Recently someone posted that “science” questions the whole concept of specific learning styles. By learning styles, people refer to channels of learning such as auditory, visual, and kinetic or tactile (I distinguish movement from touch – that is moving around as in dancing or walking through a “city” taped out on the floor versus touching things as in using modeling clay). Then you have the different intelligences of Gardner, incl even vegetable.
Now we make fun of these things but we also overdo them. Both reactions stupidly oversimplify the issue. The real issue lies in the roots of our educational system. The worship of the logico-mathematical, high ratiocination, cognitive approach, understandably derived from the amazing accomplishments of science, has resulted in a curriculum so devoted to that one approach to learning that any drop in funding automatically calls for the elimination of the arts and physical education (though not the money-making sports teams which admit only the cream of the litter).
It is no wonder, then, that some educators, psychologists, and child advocates, along with intellectuals, have pleaded for some diversity in our teaching. No surprise here, but once someone theorizes about “learning styles” or something else, he feels obliged, at least to his publisher, to work the thing out into an elaborate “this is essential” game plan and then tour the country touting it and selling it to everybody. Adminsitrators, desperate for something to fill in-service slots with, jump on the bandwagon, and so the show goes on.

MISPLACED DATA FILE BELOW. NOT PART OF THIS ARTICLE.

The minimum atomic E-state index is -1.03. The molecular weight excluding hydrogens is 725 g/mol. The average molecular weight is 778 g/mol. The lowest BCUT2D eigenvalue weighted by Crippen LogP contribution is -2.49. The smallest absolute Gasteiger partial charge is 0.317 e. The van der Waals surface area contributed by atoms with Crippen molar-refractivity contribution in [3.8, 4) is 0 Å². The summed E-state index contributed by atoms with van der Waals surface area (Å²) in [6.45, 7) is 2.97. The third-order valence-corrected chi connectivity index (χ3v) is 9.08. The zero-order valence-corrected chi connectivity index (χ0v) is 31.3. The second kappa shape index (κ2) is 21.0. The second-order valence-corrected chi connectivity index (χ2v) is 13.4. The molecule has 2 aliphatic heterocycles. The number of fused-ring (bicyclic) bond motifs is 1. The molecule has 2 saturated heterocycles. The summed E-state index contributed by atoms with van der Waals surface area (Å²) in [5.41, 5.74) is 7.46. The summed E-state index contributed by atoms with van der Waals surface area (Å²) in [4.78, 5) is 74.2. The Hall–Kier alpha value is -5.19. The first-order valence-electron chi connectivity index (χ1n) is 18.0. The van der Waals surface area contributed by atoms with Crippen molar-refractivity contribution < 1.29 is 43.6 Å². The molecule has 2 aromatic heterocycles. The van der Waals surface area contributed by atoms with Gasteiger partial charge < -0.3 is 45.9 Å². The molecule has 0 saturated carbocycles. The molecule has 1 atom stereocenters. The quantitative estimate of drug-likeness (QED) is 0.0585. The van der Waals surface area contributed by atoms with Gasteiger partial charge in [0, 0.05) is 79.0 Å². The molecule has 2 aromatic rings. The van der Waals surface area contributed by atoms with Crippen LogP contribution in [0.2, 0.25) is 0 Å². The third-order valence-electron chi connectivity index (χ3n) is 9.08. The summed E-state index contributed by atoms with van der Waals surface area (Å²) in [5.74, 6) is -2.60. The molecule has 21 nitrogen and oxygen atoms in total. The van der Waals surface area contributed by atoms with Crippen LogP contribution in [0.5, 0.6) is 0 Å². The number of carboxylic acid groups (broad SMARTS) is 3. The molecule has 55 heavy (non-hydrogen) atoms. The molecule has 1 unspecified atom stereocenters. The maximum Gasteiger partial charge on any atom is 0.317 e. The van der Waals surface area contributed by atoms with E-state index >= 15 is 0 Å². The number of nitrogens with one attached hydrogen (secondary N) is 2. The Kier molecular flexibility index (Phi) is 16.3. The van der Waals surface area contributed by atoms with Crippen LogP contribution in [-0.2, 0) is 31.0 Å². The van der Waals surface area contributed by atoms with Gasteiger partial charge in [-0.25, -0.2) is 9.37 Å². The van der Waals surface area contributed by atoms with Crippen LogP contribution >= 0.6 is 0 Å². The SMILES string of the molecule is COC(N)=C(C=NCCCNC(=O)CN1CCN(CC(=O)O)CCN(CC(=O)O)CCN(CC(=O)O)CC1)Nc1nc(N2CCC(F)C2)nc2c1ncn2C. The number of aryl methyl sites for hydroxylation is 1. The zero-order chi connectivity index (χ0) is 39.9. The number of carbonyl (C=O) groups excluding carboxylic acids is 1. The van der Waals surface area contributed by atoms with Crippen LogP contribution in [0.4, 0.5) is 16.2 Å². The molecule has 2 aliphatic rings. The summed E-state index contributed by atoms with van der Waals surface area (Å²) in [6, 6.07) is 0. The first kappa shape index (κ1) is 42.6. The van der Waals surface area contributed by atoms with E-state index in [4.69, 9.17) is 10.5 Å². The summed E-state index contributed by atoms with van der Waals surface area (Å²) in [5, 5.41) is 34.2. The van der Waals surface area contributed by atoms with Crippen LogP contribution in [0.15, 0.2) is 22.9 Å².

What started out as a simple plea for some diversity became “big business”, a way for people to make money. Is that a surprise? Is there a “financial intelligence”? If so, where can I get some? Wall Street, you say? Hmmmmm. How about ethical intelligence?
Addendum: personal experience. I saw a book being used at my local community college (if anyone has any idea what the title or author may be, let me know) to help students adjust to college academics. The usual inventory of learning styles was in there, but that was followed up by a whole host of activities typical of college: note taking, studying for tests, reading textbooks, setting up a term paper, and on and on; each had its list of how to go about it, DEPENDING ON YOUR LEARNING STYLE earlier identified.
Well, I went through all the lists. In fact, the truth to tell, I found the recommendations in all these activity areas that applied to my learning style did, in fact, conform to what I had for many years known about myself. I was quite impressed.
Maybe I was led astray somehow, but I do know I am much more auditory than most people; that stands out b/c most North Americans, at least those of European descent, as I am, are visual. I see very kinesthetic kids in the classroom. Do I make special lesson plans for them, as some books on teaching recommend? No. I just take them into account.
That was the original idea, I think.